Municipal waste - Avfall Sverige

Report
The Swedish Waste Management System
Content

Part 1:
– Sweden
– Avfall Sverige – The Swedish
Association of Waste
Management

Part 2
– Waste – a Resource
– The Development
– Responsibilities
– Operations

Part 3
– Overview Model
– Infrastructure
– Collection
– Recovery and Recycling

Part 4
– Waste Economy
– Means of Control
– Success Factors
– Challenges
– Vision and Long Term Goals

Part 5
– Waste Management on Export
– A new Swedish Platform
Important success factors
 Waste management is a public service
 Clear division of roles and responsibilities
 Clear national environmental targets showing the direction
and long-term regulations and economical steering
instruments
 Co-operation between municipalities
 Collaboration between public and private sectors
 Holistic system view- an integrated part of the sustinable city
 Co-operation within municipalites (Waste-, Energy-, Water-,
Urban- planning-, etc departements)
 A system based on source separation with focus on
communication and public engagement
 A system based on resource recovery
Part 1
Sweden
Avfall Sverige – The Swedish Association of
Waste Management
Sweden
 9,5 million inhabitants
 450 000 km2
Avfall Sverige
 The Swedish Association of Waste Management
 400 members, primarily within the public sector, but
also private enterprises -service providers for the
Swedish citizens
 Networking, training and lobbying
 National member of Cewep, ECN, ISWA and
Municipal Waste Europe
Part 2
Waste – a Resource
The Development
Responsibilities
Operations
Waste - a resource
Treatment of household waste in Sweden,
2012 (%) and the resources produced from it
Material recycling
Biological recycling
Energy recovery
Landfill
Waste - a resource
Treatment of household waste in Sweden,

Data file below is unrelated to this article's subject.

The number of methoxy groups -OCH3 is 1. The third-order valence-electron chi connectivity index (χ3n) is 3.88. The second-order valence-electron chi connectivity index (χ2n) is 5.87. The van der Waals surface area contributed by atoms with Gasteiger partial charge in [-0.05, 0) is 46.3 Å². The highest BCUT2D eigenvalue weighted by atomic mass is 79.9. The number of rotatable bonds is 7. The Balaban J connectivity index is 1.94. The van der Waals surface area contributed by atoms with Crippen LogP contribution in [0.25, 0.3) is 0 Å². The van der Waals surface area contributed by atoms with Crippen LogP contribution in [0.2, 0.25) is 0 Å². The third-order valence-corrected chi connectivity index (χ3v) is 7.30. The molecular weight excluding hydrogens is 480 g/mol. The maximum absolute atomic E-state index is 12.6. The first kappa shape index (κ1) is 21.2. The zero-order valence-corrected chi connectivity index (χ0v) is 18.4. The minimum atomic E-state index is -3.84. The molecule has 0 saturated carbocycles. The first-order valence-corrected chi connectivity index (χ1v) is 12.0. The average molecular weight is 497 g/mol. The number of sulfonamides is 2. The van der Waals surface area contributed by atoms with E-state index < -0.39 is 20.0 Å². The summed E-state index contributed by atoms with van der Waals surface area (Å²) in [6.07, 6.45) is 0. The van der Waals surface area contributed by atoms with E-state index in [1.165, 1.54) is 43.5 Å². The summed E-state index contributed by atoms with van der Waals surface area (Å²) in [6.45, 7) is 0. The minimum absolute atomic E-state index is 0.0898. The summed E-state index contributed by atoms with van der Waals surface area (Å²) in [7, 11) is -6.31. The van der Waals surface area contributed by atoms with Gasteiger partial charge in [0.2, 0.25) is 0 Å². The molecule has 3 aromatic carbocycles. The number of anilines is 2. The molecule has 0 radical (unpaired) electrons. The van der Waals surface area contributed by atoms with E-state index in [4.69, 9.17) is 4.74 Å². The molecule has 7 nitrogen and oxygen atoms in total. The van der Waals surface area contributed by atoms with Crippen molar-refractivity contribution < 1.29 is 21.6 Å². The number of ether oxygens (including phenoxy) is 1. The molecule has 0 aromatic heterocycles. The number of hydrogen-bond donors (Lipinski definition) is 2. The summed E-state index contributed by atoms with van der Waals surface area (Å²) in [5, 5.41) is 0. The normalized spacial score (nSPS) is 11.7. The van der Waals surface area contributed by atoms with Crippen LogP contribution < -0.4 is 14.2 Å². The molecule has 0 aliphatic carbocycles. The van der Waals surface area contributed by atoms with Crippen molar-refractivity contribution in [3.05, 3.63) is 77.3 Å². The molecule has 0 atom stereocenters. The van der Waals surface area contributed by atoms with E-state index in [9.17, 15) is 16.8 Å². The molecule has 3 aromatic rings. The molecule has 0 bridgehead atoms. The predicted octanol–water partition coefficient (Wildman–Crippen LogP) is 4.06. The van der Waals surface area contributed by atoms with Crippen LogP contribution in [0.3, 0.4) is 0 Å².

2012 (%) and the resources produced from it
2012:
• 14,7 TWh district energy
-> 20 % of the total
district energy in
Sweden - the heating
need of 900 000 homes
• 1,7 TWh electricity – the
need of 250 000 homes
Material recycling
Biological recycling
Energy recovery
Landfill
2012:
• 353 GWh vehicle-fuel produced from
foodwaste replaced about 30 millions liters
of petrol.
• 725 000 tonnes biofertilizer produced
replacing industrial fertilizer
Waste hierarchy
Unique results
100
90
80
70
60
Material recycling
50
Biological recycling
40
Energy recovery
Landfill
30
20
10
0
Sweden 2010
EU 2010
USA 2010
Towards zero landfilling - a 40 years perspective
62 %
1%
Important steps of development
 Late 1800:
Cholera-epidemic - start of
municipal waste management
 1950’s:
District heating systems developed
 1970’s and 80’s:
Oil crises - waste is being used for
district heating
An important part of the energy system
District energy in Sweden – fuel supply:
Electricity
Biofuels
Waste
heat
Waste
5%
Oil
Heatpumps
Peat
Biofuels
1980
Carbon
Gas
Waste
Oil
Electricity
Heatpumps Fossil fuels
1993
Waste
heat
Waste
Peat
Waste
heat
Biofuels
2008
Source:
An important part of the energy system
District energy in Sweden – fuel supply:
Electricity
Heatpumps
Fossil fuel
Waste heat
Waste
Peat
Biofuels
Source:
Towards zero landfilling
Household waste to landfill per year (tonnes)
1600000
50 %
1400000
Landfill tax
introduced
1200000
1000000
Ban on landfill of
combustible waste
Producers’ responsibility
introduced
800000
600000
Ban on landfill of
organic waste
National target
on food waste
recycling
Municipal
waste
planning
compulsory
400000
200000
2010
2005
2000
1995
1990
0
Clear division of roles and responsibilities